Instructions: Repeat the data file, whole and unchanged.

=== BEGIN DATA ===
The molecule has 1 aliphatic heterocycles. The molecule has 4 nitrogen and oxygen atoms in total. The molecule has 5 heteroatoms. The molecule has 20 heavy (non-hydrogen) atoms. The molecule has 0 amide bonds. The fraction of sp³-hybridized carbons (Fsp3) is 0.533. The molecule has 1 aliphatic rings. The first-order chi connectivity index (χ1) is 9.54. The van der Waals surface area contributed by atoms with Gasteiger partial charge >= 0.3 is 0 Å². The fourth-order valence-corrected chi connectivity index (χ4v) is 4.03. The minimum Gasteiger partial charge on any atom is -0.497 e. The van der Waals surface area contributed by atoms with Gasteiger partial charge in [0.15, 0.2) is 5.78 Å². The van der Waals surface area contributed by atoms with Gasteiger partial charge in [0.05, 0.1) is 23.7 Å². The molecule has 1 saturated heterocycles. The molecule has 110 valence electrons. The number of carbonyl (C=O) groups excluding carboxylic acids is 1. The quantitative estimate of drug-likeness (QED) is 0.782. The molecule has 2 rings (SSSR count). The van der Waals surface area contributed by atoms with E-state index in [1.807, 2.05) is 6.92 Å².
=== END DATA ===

The molecule has 1 aliphatic heterocycles. The molecule has 4 nitrogen and oxygen atoms in total. The molecule has 5 heteroatoms. The molecule has 20 heavy (non-hydrogen) atoms. The molecule has 0 amide bonds. The fraction of sp³-hybridized carbons (Fsp3) is 0.533. The molecule has 1 aliphatic rings. The first-order chi connectivity index (χ1) is 9.54. The van der Waals surface area contributed by atoms with Gasteiger partial charge >= 0.3 is 0 Å². The fourth-order valence-corrected chi connectivity index (χ4v) is 4.03. The minimum Gasteiger partial charge on any atom is -0.497 e. The van der Waals surface area contributed by atoms with Gasteiger partial charge in [0.15, 0.2) is 5.78 Å². The van der Waals surface area contributed by atoms with Gasteiger partial charge in [0.05, 0.1) is 23.7 Å². The molecule has 1 saturated heterocycles. The molecule has 110 valence electrons. The number of carbonyl (C=O) groups excluding carboxylic acids is 1. The quantitative estimate of drug-likeness (QED) is 0.782. The molecule has 2 rings (SSSR count). The van der Waals surface area contributed by atoms with E-state index in [1.807, 2.05) is 6.92 Å².